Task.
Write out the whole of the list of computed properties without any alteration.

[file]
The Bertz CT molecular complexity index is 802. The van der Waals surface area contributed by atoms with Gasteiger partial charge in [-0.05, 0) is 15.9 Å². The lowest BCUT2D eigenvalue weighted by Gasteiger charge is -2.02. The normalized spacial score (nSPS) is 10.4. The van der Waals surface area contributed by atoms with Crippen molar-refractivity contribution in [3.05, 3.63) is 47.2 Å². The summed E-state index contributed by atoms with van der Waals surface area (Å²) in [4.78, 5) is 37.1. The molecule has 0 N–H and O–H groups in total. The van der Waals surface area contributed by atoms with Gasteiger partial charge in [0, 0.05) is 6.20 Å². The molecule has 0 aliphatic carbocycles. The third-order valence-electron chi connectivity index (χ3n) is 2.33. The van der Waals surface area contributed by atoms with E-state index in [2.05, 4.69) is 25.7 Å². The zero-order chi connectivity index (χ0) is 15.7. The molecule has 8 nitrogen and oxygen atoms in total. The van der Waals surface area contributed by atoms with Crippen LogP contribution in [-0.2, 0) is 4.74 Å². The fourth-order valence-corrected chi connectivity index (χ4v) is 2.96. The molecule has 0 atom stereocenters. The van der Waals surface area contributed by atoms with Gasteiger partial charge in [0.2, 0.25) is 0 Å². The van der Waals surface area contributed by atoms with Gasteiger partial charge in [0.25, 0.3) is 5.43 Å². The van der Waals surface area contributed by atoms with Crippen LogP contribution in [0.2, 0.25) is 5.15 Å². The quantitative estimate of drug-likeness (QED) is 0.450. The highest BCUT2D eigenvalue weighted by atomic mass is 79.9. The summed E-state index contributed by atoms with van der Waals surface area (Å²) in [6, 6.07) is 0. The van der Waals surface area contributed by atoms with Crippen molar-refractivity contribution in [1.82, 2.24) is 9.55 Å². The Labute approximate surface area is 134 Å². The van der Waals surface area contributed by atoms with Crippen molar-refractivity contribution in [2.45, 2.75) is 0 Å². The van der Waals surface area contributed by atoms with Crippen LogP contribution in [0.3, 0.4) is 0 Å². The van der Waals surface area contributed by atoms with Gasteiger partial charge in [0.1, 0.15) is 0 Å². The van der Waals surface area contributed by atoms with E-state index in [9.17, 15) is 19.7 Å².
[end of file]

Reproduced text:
The Bertz CT molecular complexity index is 802. The van der Waals surface area contributed by atoms with Gasteiger partial charge in [-0.05, 0) is 15.9 Å². The lowest BCUT2D eigenvalue weighted by Gasteiger charge is -2.02. The normalized spacial score (nSPS) is 10.4. The van der Waals surface area contributed by atoms with Crippen molar-refractivity contribution in [3.05, 3.63) is 47.2 Å². The summed E-state index contributed by atoms with van der Waals surface area (Å²) in [4.78, 5) is 37.1. The molecule has 0 N–H and O–H groups in total. The van der Waals surface area contributed by atoms with Gasteiger partial charge in [0, 0.05) is 6.20 Å². The molecule has 0 aliphatic carbocycles. The third-order valence-electron chi connectivity index (χ3n) is 2.33. The van der Waals surface area contributed by atoms with E-state index in [2.05, 4.69) is 25.7 Å². The zero-order chi connectivity index (χ0) is 15.7. The molecule has 8 nitrogen and oxygen atoms in total. The van der Waals surface area contributed by atoms with Crippen LogP contribution in [-0.2, 0) is 4.74 Å². The fourth-order valence-corrected chi connectivity index (χ4v) is 2.96. The molecule has 0 atom stereocenters. The van der Waals surface area contributed by atoms with Gasteiger partial charge in [0.2, 0.25) is 0 Å². The van der Waals surface area contributed by atoms with Gasteiger partial charge in [0.25, 0.3) is 5.43 Å². The van der Waals surface area contributed by atoms with Crippen LogP contribution in [0.2, 0.25) is 5.15 Å². The quantitative estimate of drug-likeness (QED) is 0.450. The highest BCUT2D eigenvalue weighted by atomic mass is 79.9. The summed E-state index contributed by atoms with van der Waals surface area (Å²) in [6, 6.07) is 0. The van der Waals surface area contributed by atoms with Crippen molar-refractivity contribution in [1.82, 2.24) is 9.55 Å². The Labute approximate surface area is 134 Å². The van der Waals surface area contributed by atoms with Crippen molar-refractivity contribution in [2.45, 2.75) is 0 Å². The van der Waals surface area contributed by atoms with Crippen LogP contribution in [0.3, 0.4) is 0 Å². The van der Waals surface area contributed by atoms with Gasteiger partial charge in [0.1, 0.15) is 0 Å². The van der Waals surface area contributed by atoms with E-state index in [9.17, 15) is 19.7 Å².